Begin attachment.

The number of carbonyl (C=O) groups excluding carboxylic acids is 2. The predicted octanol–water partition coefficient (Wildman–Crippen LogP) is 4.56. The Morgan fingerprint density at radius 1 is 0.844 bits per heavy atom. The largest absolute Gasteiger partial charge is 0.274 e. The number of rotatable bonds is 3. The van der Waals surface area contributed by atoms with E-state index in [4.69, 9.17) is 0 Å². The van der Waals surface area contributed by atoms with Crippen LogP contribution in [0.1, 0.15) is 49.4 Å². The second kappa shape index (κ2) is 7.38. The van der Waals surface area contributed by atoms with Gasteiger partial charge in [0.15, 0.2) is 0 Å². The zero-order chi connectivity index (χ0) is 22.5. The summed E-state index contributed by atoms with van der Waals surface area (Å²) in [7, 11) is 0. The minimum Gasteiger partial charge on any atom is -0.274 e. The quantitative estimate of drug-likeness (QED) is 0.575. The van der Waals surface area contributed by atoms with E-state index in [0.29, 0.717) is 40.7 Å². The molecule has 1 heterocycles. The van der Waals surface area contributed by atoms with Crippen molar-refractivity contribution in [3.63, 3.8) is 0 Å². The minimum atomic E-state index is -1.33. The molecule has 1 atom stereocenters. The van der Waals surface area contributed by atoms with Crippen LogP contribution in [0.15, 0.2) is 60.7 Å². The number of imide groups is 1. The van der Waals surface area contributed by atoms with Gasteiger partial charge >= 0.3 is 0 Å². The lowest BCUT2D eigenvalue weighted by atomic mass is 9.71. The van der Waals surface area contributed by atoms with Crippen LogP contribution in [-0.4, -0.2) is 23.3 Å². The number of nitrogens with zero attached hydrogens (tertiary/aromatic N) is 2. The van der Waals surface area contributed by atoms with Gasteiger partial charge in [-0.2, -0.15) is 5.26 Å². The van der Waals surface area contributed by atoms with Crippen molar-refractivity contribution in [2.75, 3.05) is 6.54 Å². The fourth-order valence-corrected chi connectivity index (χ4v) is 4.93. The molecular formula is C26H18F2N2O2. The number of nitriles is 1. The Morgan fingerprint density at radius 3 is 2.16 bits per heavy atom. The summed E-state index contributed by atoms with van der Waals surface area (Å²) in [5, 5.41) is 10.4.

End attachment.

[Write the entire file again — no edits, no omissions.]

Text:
The number of carbonyl (C=O) groups excluding carboxylic acids is 2. The predicted octanol–water partition coefficient (Wildman–Crippen LogP) is 4.56. The Morgan fingerprint density at radius 1 is 0.844 bits per heavy atom. The largest absolute Gasteiger partial charge is 0.274 e. The number of rotatable bonds is 3. The van der Waals surface area contributed by atoms with E-state index in [4.69, 9.17) is 0 Å². The van der Waals surface area contributed by atoms with Crippen LogP contribution in [0.1, 0.15) is 49.4 Å². The second kappa shape index (κ2) is 7.38. The van der Waals surface area contributed by atoms with Gasteiger partial charge in [0.15, 0.2) is 0 Å². The zero-order chi connectivity index (χ0) is 22.5. The summed E-state index contributed by atoms with van der Waals surface area (Å²) in [7, 11) is 0. The minimum Gasteiger partial charge on any atom is -0.274 e. The quantitative estimate of drug-likeness (QED) is 0.575. The van der Waals surface area contributed by atoms with E-state index in [0.29, 0.717) is 40.7 Å². The molecule has 1 heterocycles. The van der Waals surface area contributed by atoms with Crippen molar-refractivity contribution in [3.63, 3.8) is 0 Å². The minimum atomic E-state index is -1.33. The molecule has 1 atom stereocenters. The van der Waals surface area contributed by atoms with Crippen LogP contribution in [0.15, 0.2) is 60.7 Å². The number of imide groups is 1. The van der Waals surface area contributed by atoms with Gasteiger partial charge >= 0.3 is 0 Å². The lowest BCUT2D eigenvalue weighted by atomic mass is 9.71. The van der Waals surface area contributed by atoms with Crippen LogP contribution in [-0.4, -0.2) is 23.3 Å². The number of nitrogens with zero attached hydrogens (tertiary/aromatic N) is 2. The van der Waals surface area contributed by atoms with Gasteiger partial charge in [-0.2, -0.15) is 5.26 Å². The van der Waals surface area contributed by atoms with Crippen molar-refractivity contribution in [2.75, 3.05) is 6.54 Å². The fourth-order valence-corrected chi connectivity index (χ4v) is 4.93. The molecular formula is C26H18F2N2O2. The number of nitriles is 1. The Morgan fingerprint density at radius 3 is 2.16 bits per heavy atom. The summed E-state index contributed by atoms with van der Waals surface area (Å²) in [5, 5.41) is 10.4.